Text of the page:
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Will Congressional Grinches Steal Energy Efficiency Incentives?
By Meg Waltner
Photo courtesy of Shutterstock
The clock is ticking for four important energy efficiency tax incentives for home and business property owners and manufacturers that are set to expire at the end of this month.
Energy efficiency is the cleanest, cheapest resource we have to cut our nation’s energy bills, while creating jobs throughout the economy and reducing emissions for years to come, making it truly the gift that keeps giving. But there are some grinches in Congress poised to allow the demise of tax incentives that play an important role in accelerating the availability of energy-saving products and practices by encouraging homeowners and businesses to invest in high-performing buildings, equipment, lighting, and appliances.
Also at stake are critical incentives for clean energy, which my colleagues Kit Kennedy and Pierre Bull detailed yesterday. These renewable energy incentives—crucial for the continued expansion of clean onshore wind power and investment in offshore wind—are also set to expire at year’s end.
Adding insult to injury, while these clean energy provisions that save money and cut pollution will disappear, the 100-year-old suite of fossil fuel giveaways will keep lining the pockets of Big Oil while pumping carbon and other dangerous pollution into the air.
In contrast, ACEEE estimates that the energy efficiency incentives alone, if extended and enhanced, could add $8.3 billion to the nation’s gross domestic product through 2030 and create hundreds of thousands of jobs, while averting 16.4 quads of fuel use (about equal to 16 percent of total US energy use in one year) and 3.2 million gigawatt hours of electricity (for comparison, total electricity sales in 2011 were 3.7 million gigawatt hours) cumulatively over 15 years.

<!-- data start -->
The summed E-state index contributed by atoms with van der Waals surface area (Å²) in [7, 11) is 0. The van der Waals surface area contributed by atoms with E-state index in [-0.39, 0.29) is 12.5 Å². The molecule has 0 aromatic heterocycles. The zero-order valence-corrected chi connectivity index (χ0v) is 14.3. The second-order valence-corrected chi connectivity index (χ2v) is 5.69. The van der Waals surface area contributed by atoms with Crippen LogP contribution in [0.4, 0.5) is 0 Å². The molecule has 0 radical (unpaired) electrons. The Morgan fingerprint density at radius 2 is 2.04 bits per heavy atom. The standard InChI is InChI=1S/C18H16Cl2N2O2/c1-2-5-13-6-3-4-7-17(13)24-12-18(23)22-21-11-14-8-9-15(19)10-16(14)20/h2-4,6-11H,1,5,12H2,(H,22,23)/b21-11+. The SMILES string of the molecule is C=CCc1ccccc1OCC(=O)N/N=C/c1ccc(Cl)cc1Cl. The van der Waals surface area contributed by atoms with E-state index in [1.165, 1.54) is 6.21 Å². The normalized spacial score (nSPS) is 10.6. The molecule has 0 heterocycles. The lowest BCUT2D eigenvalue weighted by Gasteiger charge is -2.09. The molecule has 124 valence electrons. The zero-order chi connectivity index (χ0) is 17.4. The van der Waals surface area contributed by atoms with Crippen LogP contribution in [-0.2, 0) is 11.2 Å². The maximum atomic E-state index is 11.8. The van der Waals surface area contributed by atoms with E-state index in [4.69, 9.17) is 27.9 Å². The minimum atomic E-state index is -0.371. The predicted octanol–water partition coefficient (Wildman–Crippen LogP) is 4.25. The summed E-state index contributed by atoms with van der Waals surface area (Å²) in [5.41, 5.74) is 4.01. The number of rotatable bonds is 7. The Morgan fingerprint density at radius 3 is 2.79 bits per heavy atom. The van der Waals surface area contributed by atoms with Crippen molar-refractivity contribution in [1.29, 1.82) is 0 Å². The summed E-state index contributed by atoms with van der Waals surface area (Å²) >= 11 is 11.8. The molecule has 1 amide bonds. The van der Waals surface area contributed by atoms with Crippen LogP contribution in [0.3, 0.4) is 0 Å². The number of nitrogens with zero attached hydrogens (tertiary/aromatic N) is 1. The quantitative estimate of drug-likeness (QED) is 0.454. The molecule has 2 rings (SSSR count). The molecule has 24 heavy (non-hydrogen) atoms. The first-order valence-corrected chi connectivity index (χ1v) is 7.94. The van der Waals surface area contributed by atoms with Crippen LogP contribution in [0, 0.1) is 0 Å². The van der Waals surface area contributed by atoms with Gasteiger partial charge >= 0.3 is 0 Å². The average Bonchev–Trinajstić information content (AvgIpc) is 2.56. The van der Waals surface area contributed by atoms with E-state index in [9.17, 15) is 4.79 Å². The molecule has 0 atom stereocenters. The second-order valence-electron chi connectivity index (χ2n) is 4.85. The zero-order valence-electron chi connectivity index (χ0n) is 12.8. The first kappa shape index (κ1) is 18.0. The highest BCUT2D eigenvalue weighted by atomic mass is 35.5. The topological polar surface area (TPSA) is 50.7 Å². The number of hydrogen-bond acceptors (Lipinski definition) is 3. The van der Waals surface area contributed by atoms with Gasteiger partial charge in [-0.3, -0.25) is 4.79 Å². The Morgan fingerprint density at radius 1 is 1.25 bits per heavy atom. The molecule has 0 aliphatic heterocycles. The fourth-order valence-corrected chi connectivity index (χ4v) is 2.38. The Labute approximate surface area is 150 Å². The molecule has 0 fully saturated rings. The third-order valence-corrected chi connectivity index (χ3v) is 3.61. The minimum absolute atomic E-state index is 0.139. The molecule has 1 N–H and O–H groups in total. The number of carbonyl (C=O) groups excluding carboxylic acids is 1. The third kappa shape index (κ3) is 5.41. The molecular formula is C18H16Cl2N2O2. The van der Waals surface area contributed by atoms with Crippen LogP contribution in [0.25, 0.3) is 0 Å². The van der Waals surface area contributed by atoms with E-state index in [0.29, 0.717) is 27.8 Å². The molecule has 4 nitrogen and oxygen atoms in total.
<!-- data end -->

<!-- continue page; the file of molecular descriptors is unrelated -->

The expiring energy efficiency incentives are:
- The deduction for commercial building owners who improve their building’s efficiency by 50 percent compared to a code baseline (Section 179D)
- The credit to builders who reduce energy use in new homes by roughly 30 percent compared to a 2006 code-built home (Section 45L)
- The credit to manufacturers of super high efficiency dishwashers, refrigerators, and clothes washers (Section 45M); and
- The credit to homeowners who invest in energy efficiency improvements that meet certain efficiency criteria, such as a new high efficiency air conditioner or new windows (Section25c).
Why the Incentives Are Needed
Although energy efficiency is beneficial to both consumers and businesses as it saves them money on their energy bills, people often don’t invest in more efficient products even though any additional upfront costs quickly pay back in utility savings. The reasons vary, but can include lack of upfront capital, insufficient information on potential energy savings, unavailable products, or because the person making the purchasing decision isn’t the one who benefits from the energy saving (such as a landlord buying an air conditioner when the tenant pays the electricity bills).